Ah, the terrific twos! What would we do without them? I’ll tell you what—we’d miss out on one of the most critical periods for brain development.
There are a number of things that you can do to support this important time, and believe me, it can be a challenge! What doesn’t have to be challenging, though, is setting up the environment. Let’s explore a few things that can be done to help support little ones in this terrific (albeit, sometimes terrible) time!
Less Is More — A cliché, but so true! Toddlers are VERY easily overwhelmed. Stick to fewer toys and put them on open shelves so that they are easily visible. When a toddler sees a toy that stands alone in its own space, he is more likely to engage with it, which is the first step to initiating learning. Avoid toy boxes as best you can—they often end up with toys exploding all over the room, and can deter your child from wanting to play with anything at all.
Soft, Muted, Simple — Too many colors can be just as overwhelming for your tot. I know we’re all tempted to paint the walls red, yellow, and blue, and have a colorful and stimulating learning mat, as well as wall hangings with a million different letters and numbers and colors—but STOP! Kids at this age can focus best with muted colors. Primary colors, while popular with kids, are often incredibly over stimulating and can overload their brains.
Make Books Available — Keep a small basket of books next to the bed for your child to access at any time. As they grow, you’ll want them to have access to a bookshelf, but for now just having a handful of books available within their reach is great. Make sure to swap them out every once in a while for variety, but not too often so that they can learn rhythms, patterns, and stories by repetition. Read to them, but also allow them to explore books at their own pace and on their own time. Even being familiar with how to hold a book and turn the pages is a step toward reading.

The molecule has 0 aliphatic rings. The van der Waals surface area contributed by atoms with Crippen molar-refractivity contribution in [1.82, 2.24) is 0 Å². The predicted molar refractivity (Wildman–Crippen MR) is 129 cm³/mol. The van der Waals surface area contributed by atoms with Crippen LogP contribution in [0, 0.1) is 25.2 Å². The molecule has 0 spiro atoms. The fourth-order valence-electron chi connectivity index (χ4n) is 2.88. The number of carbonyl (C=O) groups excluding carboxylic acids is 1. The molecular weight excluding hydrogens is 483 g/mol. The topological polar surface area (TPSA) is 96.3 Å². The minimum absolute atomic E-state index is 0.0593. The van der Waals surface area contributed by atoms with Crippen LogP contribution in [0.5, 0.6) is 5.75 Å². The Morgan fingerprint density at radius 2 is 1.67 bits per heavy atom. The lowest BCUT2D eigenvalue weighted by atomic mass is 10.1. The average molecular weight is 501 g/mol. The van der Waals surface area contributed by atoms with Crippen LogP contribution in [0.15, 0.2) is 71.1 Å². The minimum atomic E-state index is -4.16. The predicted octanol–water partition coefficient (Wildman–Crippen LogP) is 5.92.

Take The Pieces Out of the Puzzle — That’s right, you heard me! Why? When a toddler sees a puzzle with all the pieces in it, they see something that is complete—so why even touch it? Put the pieces in a small basket to the left of the puzzle board and watch what happens. Give them the freedom to put the pieces in the wrong spaces, upside-down, or even dump the basket—and then wait. All of this exploring will help them to discover all about puzzles. Don’t worry, they’ll get it eventually. Why put the pieces to the left of the board, specifically? This helps to develop the “left to right scanning” technique they will need for reading!
Have a Solid Workspace and a “Snuggle Spot” — A child this age will want a table or someplace solid to run cars, set up play dishes, draw, etc. But, they will also need a place to collapse, to snuggle with their caregiver, or to pat their baby doll’s back as she goes to sleep. Make sure that both of these places are present in their space. If there’s not enough room where they sleep, make sure a play surface is present somewhere in your home.
Being two is hard work. We can all relate to how it felt being a little person in a big person’s world. Having a space that meets the needs of someone so small shows them that they are special, important, and a valued member of your family.
This article was featured in my October 1st Newsletter. Go to my home page to opt in!